No they are not all the same though all sell similar parts. Ninety percent of the market is going to sell you a 1969-72 Chevelle single piston full floating caliper grabbing an eleven inch disc and selling you a fabricated and drilled caliper mounts to get it to work with your steering knuckle.
Now if you go to your corner discounted automotive parts store and ask them for a Chevy part for your car they are going to hand you a part that was probably made in the bad part of Asia (you know Malaysia, Pakistan, India, or China). The quality is suspect to garbage most of the time.
Living in New Zeeland I am sure you are familiar with oriental policies concerning national industries such as the Japanese government charging their citizens a 100% of the value of that car on any car held more than two years by their citizens to encourage new car sales. Where do all those three year old Japanese cars go? Just look out side; your streets are flooded with them (as is Australia). China claims to have separate companies, but the capital is all fronted by the central government. If the manager (who is encouraged to cut corners on production costs or loose his job, because he has to kick some of that capital back into government minders pockets) messes up and kills a few hundred thousand people they just don't fire him he is taken outside and executed.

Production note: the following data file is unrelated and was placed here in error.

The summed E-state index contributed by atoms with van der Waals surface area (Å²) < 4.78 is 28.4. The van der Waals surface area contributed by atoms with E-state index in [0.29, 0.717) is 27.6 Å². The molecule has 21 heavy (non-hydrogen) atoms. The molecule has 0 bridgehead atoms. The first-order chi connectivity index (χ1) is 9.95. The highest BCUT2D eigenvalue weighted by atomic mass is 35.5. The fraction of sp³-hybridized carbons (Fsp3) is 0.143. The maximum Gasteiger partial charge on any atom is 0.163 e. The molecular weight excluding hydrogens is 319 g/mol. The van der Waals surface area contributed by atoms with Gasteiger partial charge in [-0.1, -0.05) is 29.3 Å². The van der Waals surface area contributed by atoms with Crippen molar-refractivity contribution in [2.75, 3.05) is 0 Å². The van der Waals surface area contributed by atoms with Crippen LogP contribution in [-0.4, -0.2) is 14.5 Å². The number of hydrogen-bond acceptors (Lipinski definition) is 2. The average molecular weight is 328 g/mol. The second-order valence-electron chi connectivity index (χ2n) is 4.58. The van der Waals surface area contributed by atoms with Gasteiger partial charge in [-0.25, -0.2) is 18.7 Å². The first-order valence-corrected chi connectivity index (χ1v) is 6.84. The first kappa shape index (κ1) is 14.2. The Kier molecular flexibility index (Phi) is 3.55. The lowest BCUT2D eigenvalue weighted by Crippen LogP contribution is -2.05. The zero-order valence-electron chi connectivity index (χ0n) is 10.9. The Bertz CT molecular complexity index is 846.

You can buy the same parts made in Canada, or Mexico for not much more than the oriental imports (not real sure about the tariffs on goods from the wrong side of the pond imposed by your government, but as I recall they were pretty high favoring Japan and China). Even Japanese manufactured parts are far superior in quality to anything coming out of China.
Here I insist in buying Moog, Eaton, Timken, Raybestos, Monroe parts made in the US (all where GM OEM's), but I have to pay a premium and ask for the part by brand and part number from my NAPA jobber because of the Wal-Mart mentality that drives the parts purchases here and around the world today.
Back in 1961 GM actually made all of their own parts in house and shipped them on trains that they owned on their own tracks. GM at that time made and owned everything. By 1963 the first OEM parts appeared when AC-Delco stopped making their own plugs (they bought Ford Autolite plugs and rebranded them) By 1965 the individual companies that made up GM where being sold off and the money lining the boards pockets (those assets had been paid for by Uncle Sam during WWII procuring war material). So no more GM diesel-electric locomotives or track. Raybestos was the original supplier to GM of brake parts.
Your problem will be in separating the wheat from the chaff as you have to have everything imported. Basically it boils down to get what you pay for, so a cheap price implies low quality. They are all copying GM's design the only thing different is the quality of the parts they used.